Andrew was nominated for The Prize for an Unpublished Manuscript by an Emerging Victorian Writer. We knew in advance that hadn’t won — they disclose the results in confidence to encourage the winners to turn up — so it was a fantastic surprise to learn on the night that all shortlisted writers were awarded an Unpublished Fellowship Manuscript, courtesy of The Wheeler Centre and the Readings Foundation. As Andrew says in his post about the night, this new initiative puts ‘more flesh on the bones of the competition’s long-standing commitment to emerging writers’. I reckon it’s also a vote of confidence in the quality of the short-listed manuscripts.
The night itself was great fun, thanks largely to the choice of Casey Bennetto as MC, who sang the nominations. Andrew and I had many clever people on our table, including Crikey’s Literary Minded blogger Angela Meyer, who takes the prize for best blog post about the night; Emerging Writers Festival Director Lisa Dempster; and Declan Greene, nominated for the Louis Esson Prize for Drama. Many of them were among the Twitterati who were out in force. Particularly impressive was Laurie Steed, who together with Angela Meyer gave me and Andrew (OMG, LOL) award for Cutest Couple.
On the neighbouring table amidst another flock of Twitterers were Judy Horacek, on the eve of launching her new book, and Francesca Rendle-Short. I got to catch up with Nick Gadd, one of the judges in the Unpublished Manuscript category, and learned that his wonderful debut novel Ghostlines has been optioned as a film. I also reconnected with Estelle Tang, whom I met at the recent Melbourne Writers Festival, and who I discovered is online editor at Kill Your Darlings. Awesome. I touched base with Sisters in Crime Carmel Shute and Sue Turnbull. And I gazed with admiration at the beauty of the dessert buffet alongside my editor Alison Arnold.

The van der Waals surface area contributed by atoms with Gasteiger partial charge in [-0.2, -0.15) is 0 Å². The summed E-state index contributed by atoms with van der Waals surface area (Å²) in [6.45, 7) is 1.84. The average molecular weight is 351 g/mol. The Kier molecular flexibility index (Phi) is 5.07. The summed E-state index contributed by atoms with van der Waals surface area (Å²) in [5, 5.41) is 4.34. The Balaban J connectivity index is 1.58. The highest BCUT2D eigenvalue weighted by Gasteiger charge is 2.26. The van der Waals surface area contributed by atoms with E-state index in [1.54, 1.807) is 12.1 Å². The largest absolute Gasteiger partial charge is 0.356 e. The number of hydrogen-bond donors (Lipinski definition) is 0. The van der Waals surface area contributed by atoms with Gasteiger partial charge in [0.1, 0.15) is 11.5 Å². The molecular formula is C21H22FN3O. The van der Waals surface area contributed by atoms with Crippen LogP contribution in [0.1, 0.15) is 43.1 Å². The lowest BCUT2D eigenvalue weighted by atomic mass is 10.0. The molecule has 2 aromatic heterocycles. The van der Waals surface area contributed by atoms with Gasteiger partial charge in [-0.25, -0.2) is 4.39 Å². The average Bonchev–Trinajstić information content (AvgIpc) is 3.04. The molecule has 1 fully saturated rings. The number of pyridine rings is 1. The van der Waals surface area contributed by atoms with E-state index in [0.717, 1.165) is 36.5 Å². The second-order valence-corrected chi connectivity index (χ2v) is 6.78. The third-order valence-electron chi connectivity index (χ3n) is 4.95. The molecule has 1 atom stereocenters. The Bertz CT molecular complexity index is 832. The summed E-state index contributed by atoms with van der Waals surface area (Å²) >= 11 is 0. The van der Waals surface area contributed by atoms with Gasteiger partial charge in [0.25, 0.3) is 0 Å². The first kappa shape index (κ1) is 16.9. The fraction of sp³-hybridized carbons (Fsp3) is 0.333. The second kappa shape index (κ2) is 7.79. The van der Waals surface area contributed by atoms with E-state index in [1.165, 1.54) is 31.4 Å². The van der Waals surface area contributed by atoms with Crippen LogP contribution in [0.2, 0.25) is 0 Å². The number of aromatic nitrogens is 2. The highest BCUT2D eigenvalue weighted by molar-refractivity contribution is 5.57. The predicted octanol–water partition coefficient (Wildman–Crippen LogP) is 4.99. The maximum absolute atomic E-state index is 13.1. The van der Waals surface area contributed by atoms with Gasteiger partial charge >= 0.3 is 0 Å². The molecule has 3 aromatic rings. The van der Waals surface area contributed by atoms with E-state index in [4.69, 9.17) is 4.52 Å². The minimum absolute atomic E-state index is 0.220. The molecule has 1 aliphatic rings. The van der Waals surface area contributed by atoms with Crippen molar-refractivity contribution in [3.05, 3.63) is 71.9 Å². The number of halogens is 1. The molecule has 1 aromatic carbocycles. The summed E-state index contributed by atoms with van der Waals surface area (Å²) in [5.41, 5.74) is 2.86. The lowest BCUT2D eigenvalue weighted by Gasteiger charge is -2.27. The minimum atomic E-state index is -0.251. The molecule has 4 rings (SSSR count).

I also took the opportunity to thank John Cain, who initiated the awards as Premier in 1985. I told him that I had won the prize for unpublished manuscript in 2004 and had just published my second novel. ‘So it helped you establish yourself as a writer?’ he asked. ‘Absolutely,’ I said. ‘It was very important to me.’ I wanted to add more but he was on the way out. I hope he got the message that his initiative provided a vital opportunity for which I remain grateful.
And I couldn’t resist shaking hands with Peter Temple, whose novel Truth took out the Vance Palmer Prize for Fiction. To my delight said he knew who I was (maybe because we are both published by Text).
Temple’s acceptance speech was hilarious, as he objected to the amount of thanking that had gone on and said of his own work, ‘Everyone involved with this book was an impediment to it.’
The Vance Palmer Prize makes it two major literary awards that Temple has won this year, giving all of us genre writers allusions of grandeur.
Congratulations and thanks to all involved in Tuesday night’s festivities: winners, runners up, sponsors, Twitterati, literati, glitterati, and those responsible for the dessert buffet. More pics here.
Updated 4 October 2010
Sample lyrics from Casey Bennetto’s nomination ditties, courtesy of Jason Steger in The Age – A2, Sat 2 October 2010. Third on the list of nominations for the essay prize was Annabel Crabb’s Quarterly Essay on Malcolm Turnbull, or as Casey put it: “number three, a tragedy that cannot be ignored — Malcolm Turnbull, the Labour Liberal guy… Annabel/ described it well/ the tale she had to tell/ Malcolm Turnbull — born to rule/ bound to fail”.